Divorced persons in New Mexico often wonder whether an order for child support can be changed. A custodial parent may experience a decrease in income and need additional child support from the non-custodial parent. In the converse situation, a non-custodial spouse may want a reduction in his or her child support obligation because of unexpected financial adversity. Fortunately, the laws of New Mexico provide explicit procedures for amending an order for child support.

The most critical requirement is that the former spouse seeking a change in a child support order must demonstrate “material and substantial changes in circumstances” subsequent to entry of the original order. If application of the state’s child support guidelines to the new circumstances would require an upward or downward modification of 20% or more, the new circumstances are presumed to be material and substantial. The person seeking the modification must bring a motion before the court presenting the evidence and arguments for the requested increase or decrease. The motion must be served on the adverse party and filed with the court. Most such motions are referred to child support hearing officers for a hearing and decision.

A somewhat different procedure is used for children who are subject to Title IV-D of the federal Social Security Act. The New Mexico Department of Human Services has the power to amend or modify child support orders upon the request of either of the child’s parents. The Department is authorized to collect evidence from both parties, to hold a hearing and issue a determination if the support order should be modified. If the agency finds adequate grounds for recommending modification of the order, it shall present its findings to the court in a motion for modification of the previous order.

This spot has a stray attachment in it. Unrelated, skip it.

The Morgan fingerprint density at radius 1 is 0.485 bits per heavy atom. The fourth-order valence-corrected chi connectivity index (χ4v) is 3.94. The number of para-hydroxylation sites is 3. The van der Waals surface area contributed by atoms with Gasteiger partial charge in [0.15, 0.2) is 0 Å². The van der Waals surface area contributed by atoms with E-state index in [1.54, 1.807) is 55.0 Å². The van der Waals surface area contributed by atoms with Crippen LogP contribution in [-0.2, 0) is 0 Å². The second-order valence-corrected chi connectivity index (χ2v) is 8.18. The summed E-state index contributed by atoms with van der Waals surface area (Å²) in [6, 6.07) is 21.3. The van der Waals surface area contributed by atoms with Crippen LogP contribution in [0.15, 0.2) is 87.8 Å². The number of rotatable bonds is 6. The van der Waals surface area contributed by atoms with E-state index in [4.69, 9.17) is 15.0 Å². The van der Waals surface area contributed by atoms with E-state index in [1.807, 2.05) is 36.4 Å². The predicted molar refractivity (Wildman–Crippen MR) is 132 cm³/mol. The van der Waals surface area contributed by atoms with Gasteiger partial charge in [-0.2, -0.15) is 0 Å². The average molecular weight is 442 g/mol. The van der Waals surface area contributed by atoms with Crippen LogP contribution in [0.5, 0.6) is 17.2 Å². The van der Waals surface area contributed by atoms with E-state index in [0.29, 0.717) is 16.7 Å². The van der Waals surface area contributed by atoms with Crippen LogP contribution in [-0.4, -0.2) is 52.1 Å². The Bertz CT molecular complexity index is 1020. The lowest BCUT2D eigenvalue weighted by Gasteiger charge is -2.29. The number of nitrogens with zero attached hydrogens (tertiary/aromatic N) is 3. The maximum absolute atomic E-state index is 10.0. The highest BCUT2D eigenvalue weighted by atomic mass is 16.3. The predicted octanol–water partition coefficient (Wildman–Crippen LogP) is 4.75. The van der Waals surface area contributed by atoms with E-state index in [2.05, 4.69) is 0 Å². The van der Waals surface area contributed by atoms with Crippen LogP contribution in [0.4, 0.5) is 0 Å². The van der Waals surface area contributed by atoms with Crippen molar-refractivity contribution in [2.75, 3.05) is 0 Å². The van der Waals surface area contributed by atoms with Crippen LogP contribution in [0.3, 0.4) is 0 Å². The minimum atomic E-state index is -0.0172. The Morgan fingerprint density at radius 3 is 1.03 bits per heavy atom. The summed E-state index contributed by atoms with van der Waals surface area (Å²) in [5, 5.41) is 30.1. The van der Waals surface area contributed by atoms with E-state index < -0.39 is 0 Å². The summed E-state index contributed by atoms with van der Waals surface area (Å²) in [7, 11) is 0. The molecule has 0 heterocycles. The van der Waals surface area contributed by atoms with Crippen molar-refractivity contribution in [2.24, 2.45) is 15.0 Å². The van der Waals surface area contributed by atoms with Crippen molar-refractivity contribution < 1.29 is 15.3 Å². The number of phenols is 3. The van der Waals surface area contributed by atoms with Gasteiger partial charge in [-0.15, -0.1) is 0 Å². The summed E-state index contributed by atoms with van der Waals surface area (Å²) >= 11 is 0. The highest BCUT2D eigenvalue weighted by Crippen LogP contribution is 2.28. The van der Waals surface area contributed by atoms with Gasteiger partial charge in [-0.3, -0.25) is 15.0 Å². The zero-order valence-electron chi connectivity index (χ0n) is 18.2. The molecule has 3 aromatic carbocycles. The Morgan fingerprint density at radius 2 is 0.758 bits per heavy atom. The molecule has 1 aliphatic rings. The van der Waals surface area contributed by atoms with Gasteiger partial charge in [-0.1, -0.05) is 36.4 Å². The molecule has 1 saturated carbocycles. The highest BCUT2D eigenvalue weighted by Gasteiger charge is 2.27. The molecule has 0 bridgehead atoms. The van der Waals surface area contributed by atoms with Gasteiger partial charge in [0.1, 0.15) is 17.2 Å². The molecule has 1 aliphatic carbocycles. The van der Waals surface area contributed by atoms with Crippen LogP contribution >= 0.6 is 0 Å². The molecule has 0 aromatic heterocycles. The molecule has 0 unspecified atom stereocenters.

Because modification of an order for child support requires a formal motion to the court, the services of a lawyer who specializes in divorce and family law is usually necessary to either make the motion or oppose it. An initial consultation with such an attorney can provide an overview of the procedure, the kinds of evidence that are necessary and a review of possible outcomes.

Source: New Mexico Statutes Article 4, Dissolution of Marriage, Sections 40-4-11.4 and 40-4-11.5